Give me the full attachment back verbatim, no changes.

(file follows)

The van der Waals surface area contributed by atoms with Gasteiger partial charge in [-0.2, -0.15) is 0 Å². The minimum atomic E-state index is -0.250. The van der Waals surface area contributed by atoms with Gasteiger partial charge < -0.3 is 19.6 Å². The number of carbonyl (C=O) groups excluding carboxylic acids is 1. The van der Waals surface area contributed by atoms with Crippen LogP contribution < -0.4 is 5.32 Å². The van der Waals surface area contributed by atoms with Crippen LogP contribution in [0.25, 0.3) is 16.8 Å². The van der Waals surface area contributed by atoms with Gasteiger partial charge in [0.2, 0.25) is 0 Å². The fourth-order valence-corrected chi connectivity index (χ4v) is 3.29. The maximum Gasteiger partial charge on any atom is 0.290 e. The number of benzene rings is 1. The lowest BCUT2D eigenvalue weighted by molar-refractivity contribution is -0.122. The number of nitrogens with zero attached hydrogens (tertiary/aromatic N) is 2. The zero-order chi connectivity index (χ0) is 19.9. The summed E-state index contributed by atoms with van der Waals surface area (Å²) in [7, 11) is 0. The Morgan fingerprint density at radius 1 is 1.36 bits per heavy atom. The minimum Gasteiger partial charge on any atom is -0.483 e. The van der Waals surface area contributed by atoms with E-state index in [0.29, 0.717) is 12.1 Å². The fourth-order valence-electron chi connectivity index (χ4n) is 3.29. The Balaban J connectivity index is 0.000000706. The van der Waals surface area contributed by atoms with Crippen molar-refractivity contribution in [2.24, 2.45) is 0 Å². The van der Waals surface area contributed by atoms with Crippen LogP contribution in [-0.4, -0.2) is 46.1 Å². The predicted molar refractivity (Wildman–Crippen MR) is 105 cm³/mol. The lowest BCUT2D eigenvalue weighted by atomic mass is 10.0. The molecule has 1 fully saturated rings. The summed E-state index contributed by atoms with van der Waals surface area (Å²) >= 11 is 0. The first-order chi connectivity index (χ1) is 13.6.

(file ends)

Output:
The van der Waals surface area contributed by atoms with Gasteiger partial charge in [-0.2, -0.15) is 0 Å². The minimum atomic E-state index is -0.250. The van der Waals surface area contributed by atoms with Gasteiger partial charge < -0.3 is 19.6 Å². The number of carbonyl (C=O) groups excluding carboxylic acids is 1. The van der Waals surface area contributed by atoms with Crippen LogP contribution < -0.4 is 5.32 Å². The van der Waals surface area contributed by atoms with Crippen LogP contribution in [0.25, 0.3) is 16.8 Å². The van der Waals surface area contributed by atoms with Gasteiger partial charge in [0.2, 0.25) is 0 Å². The fourth-order valence-corrected chi connectivity index (χ4v) is 3.29. The maximum Gasteiger partial charge on any atom is 0.290 e. The number of benzene rings is 1. The lowest BCUT2D eigenvalue weighted by molar-refractivity contribution is -0.122. The number of nitrogens with zero attached hydrogens (tertiary/aromatic N) is 2. The zero-order chi connectivity index (χ0) is 19.9. The summed E-state index contributed by atoms with van der Waals surface area (Å²) in [7, 11) is 0. The Morgan fingerprint density at radius 1 is 1.36 bits per heavy atom. The minimum Gasteiger partial charge on any atom is -0.483 e. The van der Waals surface area contributed by atoms with E-state index in [0.29, 0.717) is 12.1 Å². The fourth-order valence-electron chi connectivity index (χ4n) is 3.29. The Balaban J connectivity index is 0.000000706. The van der Waals surface area contributed by atoms with Crippen molar-refractivity contribution in [2.24, 2.45) is 0 Å². The van der Waals surface area contributed by atoms with Crippen LogP contribution in [-0.4, -0.2) is 46.1 Å². The predicted molar refractivity (Wildman–Crippen MR) is 105 cm³/mol. The lowest BCUT2D eigenvalue weighted by atomic mass is 10.0. The molecule has 1 fully saturated rings. The summed E-state index contributed by atoms with van der Waals surface area (Å²) >= 11 is 0. The first-order chi connectivity index (χ1) is 13.6.